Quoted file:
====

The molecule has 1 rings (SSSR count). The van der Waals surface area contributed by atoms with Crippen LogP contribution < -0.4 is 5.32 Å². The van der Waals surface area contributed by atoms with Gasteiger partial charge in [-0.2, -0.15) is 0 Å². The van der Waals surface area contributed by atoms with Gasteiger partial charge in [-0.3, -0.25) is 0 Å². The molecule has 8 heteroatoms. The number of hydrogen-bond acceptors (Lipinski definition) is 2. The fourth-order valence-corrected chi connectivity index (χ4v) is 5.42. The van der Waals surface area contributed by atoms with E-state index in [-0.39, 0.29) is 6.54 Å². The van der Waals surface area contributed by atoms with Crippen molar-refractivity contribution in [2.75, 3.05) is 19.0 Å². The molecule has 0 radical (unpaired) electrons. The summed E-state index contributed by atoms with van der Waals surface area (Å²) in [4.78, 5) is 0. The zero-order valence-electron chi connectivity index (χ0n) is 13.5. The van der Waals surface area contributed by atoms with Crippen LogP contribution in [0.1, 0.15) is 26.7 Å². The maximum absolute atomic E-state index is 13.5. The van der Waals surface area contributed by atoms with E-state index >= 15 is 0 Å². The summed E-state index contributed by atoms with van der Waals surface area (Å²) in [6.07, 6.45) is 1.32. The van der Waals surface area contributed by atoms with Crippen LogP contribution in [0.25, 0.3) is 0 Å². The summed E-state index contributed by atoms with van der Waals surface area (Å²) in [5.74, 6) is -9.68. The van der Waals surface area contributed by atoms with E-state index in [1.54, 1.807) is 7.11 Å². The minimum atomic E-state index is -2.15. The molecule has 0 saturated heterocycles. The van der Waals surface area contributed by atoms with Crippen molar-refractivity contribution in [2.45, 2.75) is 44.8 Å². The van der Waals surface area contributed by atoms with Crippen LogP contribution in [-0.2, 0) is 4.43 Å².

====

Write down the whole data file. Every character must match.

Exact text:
The molecule has 1 rings (SSSR count). The van der Waals surface area contributed by atoms with Crippen LogP contribution < -0.4 is 5.32 Å². The van der Waals surface area contributed by atoms with Gasteiger partial charge in [-0.2, -0.15) is 0 Å². The van der Waals surface area contributed by atoms with Gasteiger partial charge in [-0.3, -0.25) is 0 Å². The molecule has 8 heteroatoms. The number of hydrogen-bond acceptors (Lipinski definition) is 2. The fourth-order valence-corrected chi connectivity index (χ4v) is 5.42. The van der Waals surface area contributed by atoms with E-state index in [-0.39, 0.29) is 6.54 Å². The van der Waals surface area contributed by atoms with Crippen molar-refractivity contribution in [2.75, 3.05) is 19.0 Å². The molecule has 0 radical (unpaired) electrons. The summed E-state index contributed by atoms with van der Waals surface area (Å²) in [4.78, 5) is 0. The zero-order valence-electron chi connectivity index (χ0n) is 13.5. The van der Waals surface area contributed by atoms with Crippen LogP contribution in [0.1, 0.15) is 26.7 Å². The maximum absolute atomic E-state index is 13.5. The van der Waals surface area contributed by atoms with E-state index >= 15 is 0 Å². The summed E-state index contributed by atoms with van der Waals surface area (Å²) in [6.07, 6.45) is 1.32. The van der Waals surface area contributed by atoms with Crippen LogP contribution in [0.25, 0.3) is 0 Å². The summed E-state index contributed by atoms with van der Waals surface area (Å²) in [5.74, 6) is -9.68. The van der Waals surface area contributed by atoms with E-state index in [1.54, 1.807) is 7.11 Å². The minimum atomic E-state index is -2.15. The molecule has 0 saturated heterocycles. The van der Waals surface area contributed by atoms with Crippen molar-refractivity contribution in [2.45, 2.75) is 44.8 Å². The van der Waals surface area contributed by atoms with Crippen LogP contribution in [-0.2, 0) is 4.43 Å².